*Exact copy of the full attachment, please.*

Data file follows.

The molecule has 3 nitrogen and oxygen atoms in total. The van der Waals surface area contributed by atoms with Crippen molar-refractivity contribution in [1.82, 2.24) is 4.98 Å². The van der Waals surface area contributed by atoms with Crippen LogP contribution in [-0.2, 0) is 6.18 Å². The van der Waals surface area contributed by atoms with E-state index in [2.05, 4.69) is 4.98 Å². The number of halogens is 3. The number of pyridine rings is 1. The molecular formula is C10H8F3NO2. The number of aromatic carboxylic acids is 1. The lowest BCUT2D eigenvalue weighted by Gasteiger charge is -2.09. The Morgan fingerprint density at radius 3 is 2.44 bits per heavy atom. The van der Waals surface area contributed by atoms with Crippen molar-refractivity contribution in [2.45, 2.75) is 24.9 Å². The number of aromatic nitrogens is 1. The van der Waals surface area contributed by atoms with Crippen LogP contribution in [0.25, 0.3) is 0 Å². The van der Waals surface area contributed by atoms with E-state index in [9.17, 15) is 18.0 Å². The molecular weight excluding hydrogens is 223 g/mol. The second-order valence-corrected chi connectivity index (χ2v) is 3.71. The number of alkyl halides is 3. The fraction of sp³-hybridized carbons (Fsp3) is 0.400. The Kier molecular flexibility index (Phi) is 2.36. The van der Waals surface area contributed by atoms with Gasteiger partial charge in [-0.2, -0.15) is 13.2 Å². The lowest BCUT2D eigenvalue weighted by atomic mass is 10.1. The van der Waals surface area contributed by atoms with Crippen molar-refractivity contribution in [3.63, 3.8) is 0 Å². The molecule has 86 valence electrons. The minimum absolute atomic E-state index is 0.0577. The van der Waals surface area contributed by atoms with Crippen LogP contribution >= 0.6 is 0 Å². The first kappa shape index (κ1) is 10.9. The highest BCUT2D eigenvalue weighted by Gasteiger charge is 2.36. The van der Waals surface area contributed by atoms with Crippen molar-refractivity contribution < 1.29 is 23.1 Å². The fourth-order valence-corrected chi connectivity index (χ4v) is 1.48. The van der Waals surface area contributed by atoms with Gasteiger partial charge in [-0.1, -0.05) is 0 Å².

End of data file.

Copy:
The molecule has 3 nitrogen and oxygen atoms in total. The van der Waals surface area contributed by atoms with Crippen molar-refractivity contribution in [1.82, 2.24) is 4.98 Å². The van der Waals surface area contributed by atoms with Crippen LogP contribution in [-0.2, 0) is 6.18 Å². The van der Waals surface area contributed by atoms with E-state index in [2.05, 4.69) is 4.98 Å². The number of halogens is 3. The number of pyridine rings is 1. The molecular formula is C10H8F3NO2. The number of aromatic carboxylic acids is 1. The lowest BCUT2D eigenvalue weighted by Gasteiger charge is -2.09. The Morgan fingerprint density at radius 3 is 2.44 bits per heavy atom. The van der Waals surface area contributed by atoms with Crippen molar-refractivity contribution in [2.45, 2.75) is 24.9 Å². The number of aromatic nitrogens is 1. The van der Waals surface area contributed by atoms with Crippen LogP contribution in [0.25, 0.3) is 0 Å². The van der Waals surface area contributed by atoms with E-state index in [9.17, 15) is 18.0 Å². The molecular weight excluding hydrogens is 223 g/mol. The second-order valence-corrected chi connectivity index (χ2v) is 3.71. The number of alkyl halides is 3. The fraction of sp³-hybridized carbons (Fsp3) is 0.400. The Kier molecular flexibility index (Phi) is 2.36. The van der Waals surface area contributed by atoms with Gasteiger partial charge in [-0.2, -0.15) is 13.2 Å². The lowest BCUT2D eigenvalue weighted by atomic mass is 10.1. The van der Waals surface area contributed by atoms with Crippen molar-refractivity contribution in [3.63, 3.8) is 0 Å². The molecule has 86 valence electrons. The minimum absolute atomic E-state index is 0.0577. The van der Waals surface area contributed by atoms with Crippen LogP contribution >= 0.6 is 0 Å². The first kappa shape index (κ1) is 10.9. The highest BCUT2D eigenvalue weighted by Gasteiger charge is 2.36. The van der Waals surface area contributed by atoms with Crippen molar-refractivity contribution < 1.29 is 23.1 Å². The fourth-order valence-corrected chi connectivity index (χ4v) is 1.48. The van der Waals surface area contributed by atoms with Gasteiger partial charge in [-0.1, -0.05) is 0 Å².